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Feeding a Former Child Soldier

Former child soldier

Amani Mofura, a 13-year-old former child soldier, was brought to the Don Bosco centre in Goma after he was rescued from a militia group by the Caritas aid organisation. He now relies on the centre for his food, lodging and schooling.

Adolescent horseplay

These boys push each other around as they wait for lunch, as adolescent males are wont to do. Especially former child soldiers.

The kitchen

Some of the WFP-supplied ingredients that go into the food being prepared for lunch for 2,000. The buckets contain "foufou" - a hearty but simple staple made of maize flour.

Lined up for lunch

The centre also provides regular meals for 2,600 local children who come to school from the nearby shantytown. Each day almost half a ton of foufou emerges from the centre’s cauldrons.

Pea soup for lunch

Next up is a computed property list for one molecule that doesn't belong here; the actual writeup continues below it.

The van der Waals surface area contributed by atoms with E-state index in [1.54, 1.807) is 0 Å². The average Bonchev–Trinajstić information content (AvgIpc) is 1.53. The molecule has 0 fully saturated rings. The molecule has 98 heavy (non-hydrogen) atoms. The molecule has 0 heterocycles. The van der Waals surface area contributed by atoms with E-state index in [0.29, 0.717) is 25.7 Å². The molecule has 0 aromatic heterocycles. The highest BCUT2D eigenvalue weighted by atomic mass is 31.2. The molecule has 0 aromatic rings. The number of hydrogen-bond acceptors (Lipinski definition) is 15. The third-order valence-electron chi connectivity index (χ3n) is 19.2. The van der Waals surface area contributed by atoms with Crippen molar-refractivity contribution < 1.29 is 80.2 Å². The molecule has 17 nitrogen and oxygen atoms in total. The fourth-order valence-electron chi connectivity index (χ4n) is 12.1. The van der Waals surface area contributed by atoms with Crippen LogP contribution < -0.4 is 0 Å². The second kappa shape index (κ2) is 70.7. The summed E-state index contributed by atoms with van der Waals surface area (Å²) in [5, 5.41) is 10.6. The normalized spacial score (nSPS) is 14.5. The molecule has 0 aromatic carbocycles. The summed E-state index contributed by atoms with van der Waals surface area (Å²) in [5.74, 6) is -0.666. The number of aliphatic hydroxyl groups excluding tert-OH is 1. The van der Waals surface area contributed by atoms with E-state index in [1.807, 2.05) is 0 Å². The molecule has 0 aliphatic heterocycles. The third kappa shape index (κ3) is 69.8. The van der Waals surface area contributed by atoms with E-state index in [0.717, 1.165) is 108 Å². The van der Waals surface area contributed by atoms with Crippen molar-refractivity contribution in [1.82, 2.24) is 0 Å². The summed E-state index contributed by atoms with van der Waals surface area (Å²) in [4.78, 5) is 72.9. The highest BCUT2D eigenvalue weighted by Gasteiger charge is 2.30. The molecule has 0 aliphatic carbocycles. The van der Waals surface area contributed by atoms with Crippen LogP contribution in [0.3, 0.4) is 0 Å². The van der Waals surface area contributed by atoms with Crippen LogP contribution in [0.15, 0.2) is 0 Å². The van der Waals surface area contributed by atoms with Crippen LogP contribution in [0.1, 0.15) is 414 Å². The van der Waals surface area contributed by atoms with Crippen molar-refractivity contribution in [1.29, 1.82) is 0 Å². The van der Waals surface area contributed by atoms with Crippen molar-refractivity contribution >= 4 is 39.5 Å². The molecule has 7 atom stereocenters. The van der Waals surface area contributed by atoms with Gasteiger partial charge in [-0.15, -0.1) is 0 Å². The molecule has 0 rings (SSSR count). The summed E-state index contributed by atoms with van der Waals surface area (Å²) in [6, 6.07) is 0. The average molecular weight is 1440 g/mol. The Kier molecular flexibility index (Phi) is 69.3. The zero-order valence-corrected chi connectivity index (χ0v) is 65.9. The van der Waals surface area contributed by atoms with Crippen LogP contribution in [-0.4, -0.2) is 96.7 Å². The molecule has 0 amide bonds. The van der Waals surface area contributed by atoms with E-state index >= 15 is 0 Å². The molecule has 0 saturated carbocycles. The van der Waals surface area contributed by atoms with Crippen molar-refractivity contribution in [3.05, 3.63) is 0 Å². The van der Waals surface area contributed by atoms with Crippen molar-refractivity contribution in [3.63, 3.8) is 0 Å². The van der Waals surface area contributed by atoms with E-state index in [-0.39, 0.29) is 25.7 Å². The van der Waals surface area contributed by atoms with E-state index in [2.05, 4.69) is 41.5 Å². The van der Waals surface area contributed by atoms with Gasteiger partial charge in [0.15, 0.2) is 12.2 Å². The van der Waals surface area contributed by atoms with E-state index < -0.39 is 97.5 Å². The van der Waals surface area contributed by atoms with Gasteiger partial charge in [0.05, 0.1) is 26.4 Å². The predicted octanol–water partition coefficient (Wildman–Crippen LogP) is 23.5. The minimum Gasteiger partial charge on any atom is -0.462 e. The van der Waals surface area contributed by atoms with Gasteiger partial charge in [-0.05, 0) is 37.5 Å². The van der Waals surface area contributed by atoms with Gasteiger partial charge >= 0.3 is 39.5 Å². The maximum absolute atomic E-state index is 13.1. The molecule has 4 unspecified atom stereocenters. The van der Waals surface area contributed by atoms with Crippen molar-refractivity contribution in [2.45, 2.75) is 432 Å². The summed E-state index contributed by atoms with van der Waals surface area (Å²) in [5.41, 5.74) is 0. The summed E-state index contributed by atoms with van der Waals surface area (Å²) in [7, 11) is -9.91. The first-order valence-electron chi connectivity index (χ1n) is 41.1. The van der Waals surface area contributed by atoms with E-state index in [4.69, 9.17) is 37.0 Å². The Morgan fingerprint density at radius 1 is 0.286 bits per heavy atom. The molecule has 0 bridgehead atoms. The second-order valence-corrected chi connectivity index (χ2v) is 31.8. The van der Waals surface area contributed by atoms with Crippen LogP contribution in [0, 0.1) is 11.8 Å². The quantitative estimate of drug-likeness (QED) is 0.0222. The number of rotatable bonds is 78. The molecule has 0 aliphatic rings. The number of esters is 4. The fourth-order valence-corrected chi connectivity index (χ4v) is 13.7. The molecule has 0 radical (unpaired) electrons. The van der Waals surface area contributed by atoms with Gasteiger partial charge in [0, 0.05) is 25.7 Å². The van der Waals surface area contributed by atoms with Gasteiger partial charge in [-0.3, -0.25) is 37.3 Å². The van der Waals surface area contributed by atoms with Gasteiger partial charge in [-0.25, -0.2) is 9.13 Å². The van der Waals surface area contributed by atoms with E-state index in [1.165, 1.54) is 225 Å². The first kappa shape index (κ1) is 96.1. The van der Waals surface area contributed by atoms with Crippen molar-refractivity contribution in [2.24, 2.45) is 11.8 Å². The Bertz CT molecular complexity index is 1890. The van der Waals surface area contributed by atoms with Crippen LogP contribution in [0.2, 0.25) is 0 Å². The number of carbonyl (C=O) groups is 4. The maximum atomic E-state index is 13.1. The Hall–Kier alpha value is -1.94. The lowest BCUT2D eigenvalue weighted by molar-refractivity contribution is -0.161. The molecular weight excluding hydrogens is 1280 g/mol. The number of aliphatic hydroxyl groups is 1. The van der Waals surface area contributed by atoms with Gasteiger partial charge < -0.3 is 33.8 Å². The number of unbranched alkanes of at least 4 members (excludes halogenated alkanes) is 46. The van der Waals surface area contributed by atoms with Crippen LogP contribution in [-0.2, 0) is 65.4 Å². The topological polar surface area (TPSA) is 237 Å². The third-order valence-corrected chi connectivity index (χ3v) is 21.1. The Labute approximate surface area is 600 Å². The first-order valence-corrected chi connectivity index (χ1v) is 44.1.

A cook overseas the preparation of a large vat of pea soup that has been made with WFP-supplied pulses.

Feeding the infants

Women workers in the nursery of the Don Bosco centre feed some of the younger children.

Two mothers

Two weary mothers wait outside the medical clinic at the Don Bosco centre. The centre is a one-stop care centre with a clinic and a cholera ward.

Amani is one of 400 orphaned and separated children who sleep, go to classes and eat three meals a day at the Don Bosco Ngangi Youth centre in Goma, DRC. In 2008 the centre received 65 per cent of its food from WFP. In 2009 it will be close to 100 per cent.